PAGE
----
In 2016, Californians passed Proposition 64, the Adult Use of Marijuana Act (AUMA). The term “Adult Use” had been chosen over “Recreational”, as it seemed less scary to “soccer moms” and other vocal opponents of full legalization.
Now that legal cannabis is the norm in California and a growing number of other states, the term “Adult Use” is no longer useful, certainly not for marketing purposes. All it conveys is that the new consumers are not children. That’s good! (And a legal requirement of Prop. 64.)
In other words, we can say “recreational use” now, and that’s good too! We no longer have to pretend that every cannabis user has a medical condition – it’s OK to use (and market) cannabis purely for enjoyment, just like alcohol or chocolate.
Cannabis consumers can be segmented according to why they are using cannabis. At one end of the spectrum are medical users treating serious conditions, at the other end we find purely social consumers. I would argue that this is a continuum, where the largest segment is the “wellness” area that lies in between.
How does this affect cannabis marketing?
It means that marketers can finally be honest, sophisticated, and creative in developing cannabis brands.
The first step towards developing a brand is to identify your perfect customer, often called the buyer or brand persona. This fictional person is the one who would most want and benefit from what you’re selling. For example, Trader Joe’s famously describes their target customer as an “unemployed college professor who drives a very, very used Volvo.” Of course that doesn’t describe all of TJ’s customers, and maybe not many of them precisely, but it is part of a vision that captures the brand.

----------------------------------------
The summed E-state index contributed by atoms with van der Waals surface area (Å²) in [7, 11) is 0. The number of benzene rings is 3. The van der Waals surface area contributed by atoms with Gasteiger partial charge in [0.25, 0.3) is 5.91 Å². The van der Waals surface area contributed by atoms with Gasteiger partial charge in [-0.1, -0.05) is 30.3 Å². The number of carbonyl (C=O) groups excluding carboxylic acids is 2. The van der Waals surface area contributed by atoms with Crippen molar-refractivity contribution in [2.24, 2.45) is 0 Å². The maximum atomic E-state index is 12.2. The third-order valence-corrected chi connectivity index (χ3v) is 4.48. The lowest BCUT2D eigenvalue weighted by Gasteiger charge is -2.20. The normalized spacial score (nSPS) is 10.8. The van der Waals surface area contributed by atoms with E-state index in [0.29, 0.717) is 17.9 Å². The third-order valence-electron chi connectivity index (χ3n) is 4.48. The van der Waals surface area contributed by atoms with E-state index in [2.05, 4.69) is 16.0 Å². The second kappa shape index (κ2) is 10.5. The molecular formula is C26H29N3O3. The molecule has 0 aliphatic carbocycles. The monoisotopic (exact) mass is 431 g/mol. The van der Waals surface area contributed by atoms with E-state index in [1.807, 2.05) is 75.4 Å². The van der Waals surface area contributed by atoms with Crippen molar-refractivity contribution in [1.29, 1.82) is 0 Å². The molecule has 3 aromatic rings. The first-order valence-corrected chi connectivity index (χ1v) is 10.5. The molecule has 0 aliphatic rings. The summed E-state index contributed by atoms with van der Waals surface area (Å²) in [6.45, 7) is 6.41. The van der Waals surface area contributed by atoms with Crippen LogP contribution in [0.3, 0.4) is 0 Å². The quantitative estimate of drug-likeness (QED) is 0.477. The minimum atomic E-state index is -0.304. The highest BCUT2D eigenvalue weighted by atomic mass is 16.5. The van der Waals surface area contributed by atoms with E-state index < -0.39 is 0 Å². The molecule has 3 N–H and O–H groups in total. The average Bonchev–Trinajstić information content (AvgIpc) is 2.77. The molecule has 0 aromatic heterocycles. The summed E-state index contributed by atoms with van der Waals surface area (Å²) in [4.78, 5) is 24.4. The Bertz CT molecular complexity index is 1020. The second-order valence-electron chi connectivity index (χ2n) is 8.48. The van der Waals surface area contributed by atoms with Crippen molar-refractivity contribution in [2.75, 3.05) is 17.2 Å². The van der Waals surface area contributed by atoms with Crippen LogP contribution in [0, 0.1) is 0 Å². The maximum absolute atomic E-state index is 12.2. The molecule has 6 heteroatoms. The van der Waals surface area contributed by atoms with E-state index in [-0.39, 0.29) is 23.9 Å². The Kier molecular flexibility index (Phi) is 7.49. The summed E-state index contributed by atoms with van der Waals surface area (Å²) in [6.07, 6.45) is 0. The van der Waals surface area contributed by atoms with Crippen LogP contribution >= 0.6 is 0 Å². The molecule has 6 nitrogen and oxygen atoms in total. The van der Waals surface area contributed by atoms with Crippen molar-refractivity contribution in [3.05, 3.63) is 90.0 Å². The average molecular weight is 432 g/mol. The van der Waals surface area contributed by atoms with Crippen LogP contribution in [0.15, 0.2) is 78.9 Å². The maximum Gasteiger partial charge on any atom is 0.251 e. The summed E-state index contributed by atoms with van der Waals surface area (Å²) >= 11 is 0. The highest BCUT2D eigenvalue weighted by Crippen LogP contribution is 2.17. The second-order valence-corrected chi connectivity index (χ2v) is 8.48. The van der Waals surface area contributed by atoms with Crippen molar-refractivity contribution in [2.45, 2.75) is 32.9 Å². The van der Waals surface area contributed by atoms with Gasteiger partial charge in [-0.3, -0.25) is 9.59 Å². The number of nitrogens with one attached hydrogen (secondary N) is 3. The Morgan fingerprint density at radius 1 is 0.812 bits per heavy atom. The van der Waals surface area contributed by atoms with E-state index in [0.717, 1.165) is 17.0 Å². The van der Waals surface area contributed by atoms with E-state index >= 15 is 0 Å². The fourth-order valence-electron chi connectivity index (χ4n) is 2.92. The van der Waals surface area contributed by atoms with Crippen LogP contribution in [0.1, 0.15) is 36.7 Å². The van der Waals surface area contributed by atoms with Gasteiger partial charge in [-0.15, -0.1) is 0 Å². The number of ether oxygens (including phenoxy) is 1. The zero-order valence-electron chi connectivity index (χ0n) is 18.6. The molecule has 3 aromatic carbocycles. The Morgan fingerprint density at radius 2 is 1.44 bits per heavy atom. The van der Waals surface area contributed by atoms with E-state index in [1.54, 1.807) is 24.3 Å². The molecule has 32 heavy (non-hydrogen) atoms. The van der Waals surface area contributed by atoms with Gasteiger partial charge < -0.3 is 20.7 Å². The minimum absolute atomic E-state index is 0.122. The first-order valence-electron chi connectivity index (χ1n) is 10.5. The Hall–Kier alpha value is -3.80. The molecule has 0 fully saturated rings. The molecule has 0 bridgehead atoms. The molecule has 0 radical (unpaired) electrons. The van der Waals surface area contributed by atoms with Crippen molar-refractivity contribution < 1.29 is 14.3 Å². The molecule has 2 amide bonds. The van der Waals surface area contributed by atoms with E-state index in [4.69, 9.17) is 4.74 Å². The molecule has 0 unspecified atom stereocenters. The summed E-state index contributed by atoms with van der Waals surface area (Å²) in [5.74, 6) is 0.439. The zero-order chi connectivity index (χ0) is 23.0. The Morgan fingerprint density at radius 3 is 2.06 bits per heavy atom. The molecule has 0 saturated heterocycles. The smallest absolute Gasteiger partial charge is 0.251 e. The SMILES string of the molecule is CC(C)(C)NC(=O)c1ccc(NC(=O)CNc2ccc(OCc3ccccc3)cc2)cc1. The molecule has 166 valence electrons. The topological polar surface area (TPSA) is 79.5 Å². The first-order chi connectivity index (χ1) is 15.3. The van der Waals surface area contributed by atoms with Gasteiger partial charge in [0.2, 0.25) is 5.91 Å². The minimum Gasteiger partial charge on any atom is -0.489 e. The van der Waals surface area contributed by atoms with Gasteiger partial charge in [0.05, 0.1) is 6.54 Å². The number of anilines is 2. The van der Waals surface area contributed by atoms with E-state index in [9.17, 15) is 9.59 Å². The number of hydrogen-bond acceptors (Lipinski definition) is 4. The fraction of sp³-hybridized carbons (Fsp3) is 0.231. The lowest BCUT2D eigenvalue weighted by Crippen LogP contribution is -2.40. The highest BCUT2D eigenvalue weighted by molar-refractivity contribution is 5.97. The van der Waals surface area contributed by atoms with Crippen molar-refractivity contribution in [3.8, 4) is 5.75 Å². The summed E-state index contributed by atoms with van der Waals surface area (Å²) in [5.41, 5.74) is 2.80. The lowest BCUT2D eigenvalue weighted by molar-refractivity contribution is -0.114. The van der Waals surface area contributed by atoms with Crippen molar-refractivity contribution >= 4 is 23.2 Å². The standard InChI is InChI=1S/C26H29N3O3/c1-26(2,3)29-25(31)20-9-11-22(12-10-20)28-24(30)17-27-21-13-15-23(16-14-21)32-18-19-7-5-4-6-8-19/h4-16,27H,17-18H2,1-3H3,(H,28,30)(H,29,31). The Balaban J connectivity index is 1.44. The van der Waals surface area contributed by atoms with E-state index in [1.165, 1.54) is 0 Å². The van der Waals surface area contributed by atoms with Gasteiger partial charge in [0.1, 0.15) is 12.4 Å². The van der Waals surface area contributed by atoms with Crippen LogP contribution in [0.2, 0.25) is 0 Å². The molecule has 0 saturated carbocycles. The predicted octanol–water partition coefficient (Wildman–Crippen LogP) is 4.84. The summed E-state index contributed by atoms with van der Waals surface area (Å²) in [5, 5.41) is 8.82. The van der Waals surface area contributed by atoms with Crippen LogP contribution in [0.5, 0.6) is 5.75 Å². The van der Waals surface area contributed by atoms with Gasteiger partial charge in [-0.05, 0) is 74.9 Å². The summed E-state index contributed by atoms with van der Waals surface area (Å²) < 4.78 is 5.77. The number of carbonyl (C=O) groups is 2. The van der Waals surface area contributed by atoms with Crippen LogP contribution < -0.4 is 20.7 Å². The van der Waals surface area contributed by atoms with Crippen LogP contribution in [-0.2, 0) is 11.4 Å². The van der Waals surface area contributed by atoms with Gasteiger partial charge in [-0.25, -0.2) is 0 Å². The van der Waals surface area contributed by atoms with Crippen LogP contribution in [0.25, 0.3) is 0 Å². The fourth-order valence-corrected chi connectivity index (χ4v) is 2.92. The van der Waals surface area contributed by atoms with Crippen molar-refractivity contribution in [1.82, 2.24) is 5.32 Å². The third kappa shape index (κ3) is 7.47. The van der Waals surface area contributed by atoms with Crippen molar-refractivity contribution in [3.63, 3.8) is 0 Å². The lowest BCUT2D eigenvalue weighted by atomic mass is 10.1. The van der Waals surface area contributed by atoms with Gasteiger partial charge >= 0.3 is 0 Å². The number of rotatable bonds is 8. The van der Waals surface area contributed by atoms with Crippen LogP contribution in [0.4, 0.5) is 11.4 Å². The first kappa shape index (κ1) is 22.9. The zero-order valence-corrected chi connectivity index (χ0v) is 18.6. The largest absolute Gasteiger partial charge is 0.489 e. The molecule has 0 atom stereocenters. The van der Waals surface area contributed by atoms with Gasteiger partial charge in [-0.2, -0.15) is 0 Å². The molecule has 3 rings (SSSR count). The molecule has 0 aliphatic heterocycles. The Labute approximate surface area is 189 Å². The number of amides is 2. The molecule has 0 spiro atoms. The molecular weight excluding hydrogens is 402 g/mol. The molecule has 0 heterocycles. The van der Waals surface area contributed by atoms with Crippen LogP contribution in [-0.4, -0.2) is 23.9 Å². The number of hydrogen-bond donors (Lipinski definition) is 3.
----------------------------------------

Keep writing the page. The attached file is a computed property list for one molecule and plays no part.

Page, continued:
To hone in on your brand’s persona, ask questions like:
- Who is your ideal customer? Consider gender, income, age, personality, hobbies, education level, etc.
- What need are they trying to meet? Are they treating a serious or chronic condition, or just looking to relax at the end of the week? Or are they somewhere in between?
- How does your offering meet that need better than other alternatives? Think broadly by considering all their options, not just other cannabis products.
Your brand persona might be a middle-aged mom with anxiety who doesn’t want to inhale anything, a 20-something male with a big beard who wants to get as high as possible, a senior citizen with arthritis who definitely does not want to get high, or a cannabis tourist who just wants to try this new legal stuff.
Ultimately, marketing is about storytelling. Consumers want to identify with a product in a way that’s relevant and meaningful to them. Figuring out your brand persona is key to making your story authentic and compelling!
Want to talk more about developing or refining your brand? We’d love to help! Contact us at firstname.lastname@example.org for a free consultation!
Leslie Stern is a partner at Ingrid Marketing. With over 25 years of marketing experience, Leslie specializes in brand development, product marketing and launches, strategy, communications, and project management. You can reach her at email@example.com.